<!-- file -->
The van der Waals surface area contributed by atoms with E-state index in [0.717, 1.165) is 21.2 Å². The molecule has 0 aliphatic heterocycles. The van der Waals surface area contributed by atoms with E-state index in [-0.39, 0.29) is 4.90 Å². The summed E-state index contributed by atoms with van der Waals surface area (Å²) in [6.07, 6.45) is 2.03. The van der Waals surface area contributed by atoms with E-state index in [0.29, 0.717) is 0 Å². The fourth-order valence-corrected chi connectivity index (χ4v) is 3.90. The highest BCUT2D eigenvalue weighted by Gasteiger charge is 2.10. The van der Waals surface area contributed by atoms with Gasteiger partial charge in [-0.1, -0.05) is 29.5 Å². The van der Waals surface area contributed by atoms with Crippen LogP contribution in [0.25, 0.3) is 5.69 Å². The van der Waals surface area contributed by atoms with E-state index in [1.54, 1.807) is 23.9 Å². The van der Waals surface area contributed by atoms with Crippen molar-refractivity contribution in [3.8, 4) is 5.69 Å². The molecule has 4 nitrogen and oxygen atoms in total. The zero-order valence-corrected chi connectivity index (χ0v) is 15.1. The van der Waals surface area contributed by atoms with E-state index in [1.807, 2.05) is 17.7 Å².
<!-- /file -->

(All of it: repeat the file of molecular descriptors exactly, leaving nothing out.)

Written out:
The van der Waals surface area contributed by atoms with E-state index in [0.717, 1.165) is 21.2 Å². The molecule has 0 aliphatic heterocycles. The van der Waals surface area contributed by atoms with E-state index in [-0.39, 0.29) is 4.90 Å². The summed E-state index contributed by atoms with van der Waals surface area (Å²) in [6.07, 6.45) is 2.03. The van der Waals surface area contributed by atoms with E-state index in [0.29, 0.717) is 0 Å². The fourth-order valence-corrected chi connectivity index (χ4v) is 3.90. The highest BCUT2D eigenvalue weighted by Gasteiger charge is 2.10. The van der Waals surface area contributed by atoms with Gasteiger partial charge in [-0.1, -0.05) is 29.5 Å². The van der Waals surface area contributed by atoms with Crippen LogP contribution in [0.25, 0.3) is 5.69 Å². The van der Waals surface area contributed by atoms with E-state index in [1.54, 1.807) is 23.9 Å². The van der Waals surface area contributed by atoms with Crippen molar-refractivity contribution in [3.8, 4) is 5.69 Å². The molecule has 4 nitrogen and oxygen atoms in total. The zero-order valence-corrected chi connectivity index (χ0v) is 15.1. The van der Waals surface area contributed by atoms with E-state index in [1.807, 2.05) is 17.7 Å².